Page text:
Once you have the account ready, you can start investing straight away but don’t rush into this. Invest systematically and try to learn the process of investment. Investment in stocks is art and science, so you will have to be very careful. Any uncalculated move can result in the severe financial loss. To know more about HOW TO INVEST, download your free ebook to learn Technical Analysis.

Useful books on Stock market and investing in it.

Master the Stock Market

Everything You Wanted To Know About Stock Market Investing

A Begineers Guide How to Profit From Technical Analysis

Stock Exchanges, Investments and Derivatives

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About akhilendra

Hi, I’m Akhilendra and I write about Product management, Business Analysis, Data Science, IT & Web. Join me on Twitter, Facebook & Linkedin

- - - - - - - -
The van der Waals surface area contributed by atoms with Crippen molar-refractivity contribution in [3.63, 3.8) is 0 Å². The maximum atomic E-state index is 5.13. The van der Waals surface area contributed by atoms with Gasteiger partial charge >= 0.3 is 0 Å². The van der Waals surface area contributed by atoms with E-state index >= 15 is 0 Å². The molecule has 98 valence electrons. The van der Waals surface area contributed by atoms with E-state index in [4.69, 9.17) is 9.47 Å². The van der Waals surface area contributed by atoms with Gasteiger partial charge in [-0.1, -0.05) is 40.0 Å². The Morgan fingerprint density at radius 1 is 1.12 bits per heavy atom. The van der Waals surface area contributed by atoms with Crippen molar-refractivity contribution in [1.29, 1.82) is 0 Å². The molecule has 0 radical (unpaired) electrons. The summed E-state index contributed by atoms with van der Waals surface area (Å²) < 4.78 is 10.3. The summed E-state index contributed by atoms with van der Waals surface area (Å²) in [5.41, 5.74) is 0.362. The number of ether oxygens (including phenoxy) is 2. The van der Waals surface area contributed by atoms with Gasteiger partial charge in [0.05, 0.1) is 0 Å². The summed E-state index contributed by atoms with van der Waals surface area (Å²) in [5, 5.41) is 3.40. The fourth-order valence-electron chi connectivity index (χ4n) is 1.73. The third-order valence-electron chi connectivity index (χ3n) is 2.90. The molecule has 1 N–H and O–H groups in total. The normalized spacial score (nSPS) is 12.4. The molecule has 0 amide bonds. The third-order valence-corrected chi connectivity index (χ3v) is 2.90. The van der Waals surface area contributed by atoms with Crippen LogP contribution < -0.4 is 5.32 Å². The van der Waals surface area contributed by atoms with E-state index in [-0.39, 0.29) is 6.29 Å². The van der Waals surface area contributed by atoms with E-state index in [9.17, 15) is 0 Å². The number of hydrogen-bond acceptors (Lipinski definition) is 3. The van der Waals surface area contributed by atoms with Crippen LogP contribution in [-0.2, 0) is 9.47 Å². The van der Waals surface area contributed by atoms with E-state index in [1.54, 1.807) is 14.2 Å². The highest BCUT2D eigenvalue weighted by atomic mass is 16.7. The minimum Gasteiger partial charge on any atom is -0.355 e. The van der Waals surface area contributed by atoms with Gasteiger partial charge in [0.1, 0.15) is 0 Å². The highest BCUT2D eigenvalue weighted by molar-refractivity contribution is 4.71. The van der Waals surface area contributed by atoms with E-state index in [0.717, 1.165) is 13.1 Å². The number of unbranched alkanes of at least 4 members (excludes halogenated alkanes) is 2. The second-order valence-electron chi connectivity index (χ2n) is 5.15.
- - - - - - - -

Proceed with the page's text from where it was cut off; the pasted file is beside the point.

1. Seventy-seven years ago, members of Congress erceetd a tariff wall aimed at protecting American business concerns. The result was a stock market crash followed by drastic retaliatory tariffs and a shutdown of the global trading system. The 1932 Revenue Act made matters worse by massively raising marginal tax rates on domestic incomes. These blunders set the stage for the Depression and world war that followed.Current members of Congress appear to have let their history books collect dust: A raft of anti-China currency and tariff legislation is now widely supported by both political parties as the exigencies of political grandstanding subvert the ideals of sound policy. At the same time, Chinese government officials have threatened to dump some of the government’s $1 trillion in U.S. Treasury securities if Congress continues its currency bashing and tariff threats.This fiscal folly couldn’t come at a worse time. Financial markets have been reeling over the last several weeks as hedge funds deleverage from wrong-way bets on mortgage products. It certainly doesn’t help matters that a tone-deaf Congress, led by a bi-partisan coalition of the economically obtuse, is attempting to advance legislation that would raise tax rates on investment companies as part of a “fix” for the alternative minimum tax (AMT).Has anyone in Congress ever stopped to contemplate why London has once again become the financial capital of the world? Perhaps it has something to do with the fact that the rest of the world is lowering corporate tax rates and trying to moderate regulations while the U.S. is stuffing Sarbanes-Oxley down the throat of its businesses.If that weren’t bad enough, the 2001-03 tax cuts on incomes and capital are essentially on the chopping block, set to expire in several years time unless Congress and the president act to extend them. The current Congress isn’t disposed to extending the tax cuts, while online futures trading points to a Democrat sweep in 2008. In other words, there’s a high probability that tax rates are going up.Some politicians argue that the current anti-trade sentiment has been driven by wage inequality and poor income growth, “tax cuts for the rich,” and high energy and food prices for the poor. But the data refute this. Personal income has grown at an average pace of 6.2 percent since 2004, despite large swings in reported GDP growth; personal income is up 6.1 percent year-over-year as of June, right in line with the average of the last few years. And thanks to a low unemployment rate and a tight labor market, real non-supervisory wages are growing faster today than they were at this stage of the last cycle (1.6 percent vs. 1.3 percent, year-over-year).In fact, low-end (non-supervisory) real wages have grown at about twice the pace for this cycle compared to the first 23 quarters of the last expansion. A broader measure of real non-financial compensation per hour also shows superior wage growth during this cycle (1 percent per annum average vs. a 0.3 percent per annum average at this stage of the last cycle). So to call this a “wage-less” expansion is utter nonsense, despite the fact real GDP growth has averaged 2.7 percent per annum this cycle versus a superior 3.3 percent average at this stage of the last cycle.Attention protectionist stooges: Since the implementation of NAFTA in 1994, real non-supervisory wages have grown at an average pace of 1.2 percent per annum, triple the 1971-2007 average of 0.4 percent per annum. Inflation-adjusted household net worth has jumped $22.2 trillion since NAFTA was implemented while non-farm payrolls have increased by 24.9 million. Manufacturing output, far from falling, actually stands at a record high, and is up 62 percent since 1994.Undoubtedly some have been left behind by the global economy. But free trade, China, and Wal-Mart for that matter have dramatically increased the standard of living for most people, just as protectionism, a trade war, tax hikes on investment and work, and the absence of Wal-Mart would sink living standards for most people.While the global boom continues on the back of pro-growth policies around the world, Congress is speeding down the road to ruin with trade protectionism and a raft of untimely tax hikes. It’s time to take a detour and think about the hugely anti-growth consequences of turning our backs on the global economy and pro-growth tax policy.